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It is true we grow from meeting the challenge and many live for the adventure that accompanies change, but there are those who are quickly overwhelmed when their expectations are met with surprise. Even those who like to be astonished and live for daring excitements have their limits. All of us appreciate when our days are predictable and routine enough to support what we want.


Our thinking and our training have programmed us to deal with change by stopping the bleed, reducing the pain, and returning to the status quo. The presumption is, that the quicker one gets back to “normal,” the better. Many of us learned this at a very young age. We fell down and skinned our knees, and some adult said to us, “now, now, it is not that bad, stop crying.” Rather than truly being consoled, we stuffed our emotions and over the next few days, we saw the injury disappear. As far as anyone was concerned, it was as if nothing ever happened. To us, it seemed that the status quo or normal was restored. We now have our pattern for dealing with conflict, crisis, and change.

The problem is, that not all so-called skinned knees heal the same. While on the outside the scab is replaced with what appears to be new tissue, inside the wound remains open and vulnerable to further injury. Emotional wounds take longer to heal than physical ones.


Let us face the truth. We are not really talking about skinned knees or hurt feelings, are we?

For a large portion of the population, change really means loss; loss of security, loss of identity, loss of loved one, loss of career, loss of social connections, loss of health, or loss of dignity. The list can go on and on. When change means suffering a loss, the first question that arises is, “Why?” Soon, that question morphs into, “Who did this to me?”

Again, you and I have been conditioned by our culture to place the locus externally. Back when we skinned our knees and we were told to stop crying, that was not for our benefit. It was for the nearby adult. It is likely they saw us as the source of their agitation. They needed us to stop crying so they could feel better. After all, we were to blame for their dysregulation.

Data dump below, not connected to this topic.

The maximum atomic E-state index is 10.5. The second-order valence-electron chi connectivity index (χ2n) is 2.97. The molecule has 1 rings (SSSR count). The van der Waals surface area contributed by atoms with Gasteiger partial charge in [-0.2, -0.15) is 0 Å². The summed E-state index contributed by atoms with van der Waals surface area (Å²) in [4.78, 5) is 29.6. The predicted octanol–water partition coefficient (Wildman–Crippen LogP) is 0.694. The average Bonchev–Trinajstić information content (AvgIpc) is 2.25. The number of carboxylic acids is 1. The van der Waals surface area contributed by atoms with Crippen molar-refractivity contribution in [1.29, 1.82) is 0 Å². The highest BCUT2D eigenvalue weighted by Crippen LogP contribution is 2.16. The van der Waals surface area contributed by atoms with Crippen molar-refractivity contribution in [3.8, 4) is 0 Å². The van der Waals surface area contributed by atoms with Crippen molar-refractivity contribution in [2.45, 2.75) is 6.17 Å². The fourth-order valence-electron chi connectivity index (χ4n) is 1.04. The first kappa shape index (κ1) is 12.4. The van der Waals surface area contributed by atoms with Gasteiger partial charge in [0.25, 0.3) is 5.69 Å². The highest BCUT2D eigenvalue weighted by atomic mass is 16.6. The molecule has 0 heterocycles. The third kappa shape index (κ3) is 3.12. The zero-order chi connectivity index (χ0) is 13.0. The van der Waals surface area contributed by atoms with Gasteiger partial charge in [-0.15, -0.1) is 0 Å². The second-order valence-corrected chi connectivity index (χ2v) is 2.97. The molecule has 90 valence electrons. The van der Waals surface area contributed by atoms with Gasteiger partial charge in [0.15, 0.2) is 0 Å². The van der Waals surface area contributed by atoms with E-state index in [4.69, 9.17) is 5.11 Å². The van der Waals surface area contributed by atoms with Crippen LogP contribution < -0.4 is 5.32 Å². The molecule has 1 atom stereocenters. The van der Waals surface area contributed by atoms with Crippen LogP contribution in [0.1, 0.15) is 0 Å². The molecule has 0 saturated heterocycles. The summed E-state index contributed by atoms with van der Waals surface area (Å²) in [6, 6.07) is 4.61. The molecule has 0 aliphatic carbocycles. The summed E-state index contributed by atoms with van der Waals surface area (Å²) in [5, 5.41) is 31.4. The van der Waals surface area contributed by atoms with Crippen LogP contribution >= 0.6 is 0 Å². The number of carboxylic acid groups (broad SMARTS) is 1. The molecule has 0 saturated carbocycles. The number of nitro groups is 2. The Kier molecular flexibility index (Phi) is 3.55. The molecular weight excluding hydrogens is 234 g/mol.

We have learned well from those adults, so well that now we are those adults. We point our finger, assign blame, and believe others are responsible for stopping our bleed, reducing our pain, and returning us to the way things were; or better yet, the way we want them to be. We have learned to play the victim card and there are so many role models to show us how to do it.


Playing the role of a victim is not the same as actually being a victim.

Just like playing a doctor does not make one a physician. Acting and believing the part of a victim means someone else is responsible for our future. The temptation for this idea is intoxicating because it creates a vacuum that sucks others into feeling sorry for us. We interpret their sympathies to be compassion and affirmations. Except, sympathy only exacerbates our deficits. This is deeply destructive.

The more we continue down this road the more we see ourselves and others as objects. Instead of living intentionally, we rely on our reactivity to carry the day. At times we are aggressive, at other times we are avoidant, or we might completely isolate and insulate from the world around us. We might be angry, charming, procrastinating, or moody, all in an attempt to satisfy our sense of injustice. Since we are abdicating responsibility, none of these behaviors sets us free from our fear of change. As Jonathan Sacks once stated, “Blaming others is the suicide of liberty.”


Fear externally imposed destroys safety, trust, and transparency.

In contrast, fear internally acknowledged is personally empowering. Shifting the locus from outside ourselves to inside demonstrates we are accepting responsibility for our experiences and exposures. This is not about accepting the blame for those who hurt us or neglected us, but accepting the responsibility for our future, responsibility for our growth and development. This is about building towards resiliency.

There is a story we find ourselves in and we did not write it, but clearly, we are the authors of the story that we tell ourselves, and the story that we publish. Instead of trying to predict the future, we need to design and write the one we believe ought to be.


Trauma and adversity…

…change a person. Sometimes we can stop the bleed and reduce the pain, and for many, it will take a while for that to be their reality. However, there is no returning to the status quo. Our experiences and exposures have changed us, permanently. The good news is that we can grow, improve, become more resilient, and be wiser. There is more than one way for you and me to be you and me. Instead, of finger-pointing, redirect your fingers to write a new narrative. If you do not like your present story, then rewrite it; start a new chapter.

As the ancient Sages announced, “Set before you is life and death, the blessing and the curse. Choose, if you will, life – so that you and your children may live.”


The human spirit is powerful and its capacity to build toward resiliency is immense when one learns to glean wisdom from the weeds of the past and is intentional to reach for the highest vocation. As you and I see ourselves as responsible for our improvements, the flame that burns for hope is inextinguishable.


▶ Blog Originally Published by Dr. Logan on LinkedIn May 23, 2022



Written By Roderick Logan

Dr. Roderick Logan is a Senior Faculty member and Director of Organizational Programs at the Arizona Trauma Institute. As well, he is Senior Faculty at the Trauma Institute International. He also provides consulting through his Making Space to Heal company.


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